Related developments in kite technology can fly an airborne kite-sail in powerful wind at high elevation above water, while pulling a boat at speed. Developments in ground effect wing technology allows winged boats to travel at very high speed with boat hull above the water surface. There is potential for high-speed ground effect planes, battery-electric planes, wind-powered vessels pulled by kite-sails and high-speed hydrofoil boats along with a multitude of hybrid variants of these technologies to travel at elevated speed between St. Catharines and Toronto., including close to and above the water surface.

Electric Propulsion

Ontario experiences an annual summer-time shortage of electric power generation, limiting summer time operation of electric vehicles such as battery-electric ferry services or battery-electric short-haul airplane services across western Lake Ontario. During winter, Ontario generates excess electric power that is sold at bargain basement prices during the overnight hours. During such time, it would be possible to recharge battery-electric transportation vehicles such as the Regent Craft ground effect plane. Between mid-June and mid-September, fast ferry technology powered by combustible liquid or compressed gaseous fuel or even wind could provide service between St. Catharines and Toronto.

Cavitation

Discussions about high-speed marine vessels needs to include mention of cavitation that occurs when propellers rotate at very high speed or when hydrofoils travel through water at very high speed. Cavitation results in water ‘boiling’ at low temperature, potentially damaging propellers that lose efficiency and propulsive thrust, also damaging hydrofoils that lose ‘lift’ and stall like an airplane wing, losing the ability to carry the vessel above water. When cavitation restricts the sailing speed of propeller driven hydrofoil vessels, ground effect technology is able to achieve greater speed while using aeronautical propulsion.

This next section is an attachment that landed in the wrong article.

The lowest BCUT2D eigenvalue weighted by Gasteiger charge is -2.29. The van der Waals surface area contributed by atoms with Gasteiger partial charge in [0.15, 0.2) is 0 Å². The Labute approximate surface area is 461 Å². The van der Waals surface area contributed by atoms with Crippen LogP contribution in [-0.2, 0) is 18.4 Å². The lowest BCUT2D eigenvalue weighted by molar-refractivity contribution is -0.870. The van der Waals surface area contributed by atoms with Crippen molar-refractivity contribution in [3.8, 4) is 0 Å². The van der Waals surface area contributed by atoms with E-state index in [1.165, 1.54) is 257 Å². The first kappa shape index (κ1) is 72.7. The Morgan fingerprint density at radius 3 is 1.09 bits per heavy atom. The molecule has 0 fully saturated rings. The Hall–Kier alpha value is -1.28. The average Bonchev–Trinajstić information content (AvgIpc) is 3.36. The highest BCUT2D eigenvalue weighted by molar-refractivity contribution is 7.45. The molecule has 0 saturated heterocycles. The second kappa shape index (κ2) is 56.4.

Ground Effect Transport

Companies in the United States, Germany and Singapore offer wing-in-ground effect planes that travel at high speed, close to the water surface while consuming one third to one half of the energy required by an airplane. While these vehicles currently carry 8 to 12 passengers plus a pilot, Widget Works of Singapore, Tandem Wing of Germany, and Regent Craft in the USA all plan to build larger versions of their technology. The Regent Craft ground effect plane rides on hydrofoils prior to lift off as well as after having slowed for touch down.

At speed, the underside of wings of ground effect planes rapidly circulate air to generate powerful updrafts that flow upward from the water surface, directly below the wings that keep the ground-effect vessel above water between 5% and 40% of wingspan measurement. Optional tilt-rotor propellers promise to enhance vehicle operation in and near terminals as well as when encountering waves on the lake. The battery powered Regent Craft ground effect technology is capable of achieving 180-miles per hour while competing vehicles from other builders achieving speeds of 100-miles per hour.

Hybrid Technology

Combining ground effect wing technology with hovercraft technology would allow the vehicle to lift off from and touch down on an ice-covered area of lake while being able to travel at extreme speed above a water surface. Combining hovercraft technology with retractable/extendable hydrofoils would assure smoother travel at high speed above severely choppy water along with superior energy efficiency. Designers at Regent Craft have combined hydrofoil technology, seaplane technology and ground effect wing technology in their Viceroy Sea Glider vehicle. Any of these hybrid vehicle concepts could provide fast ferry service between St. Catharines and Toronto.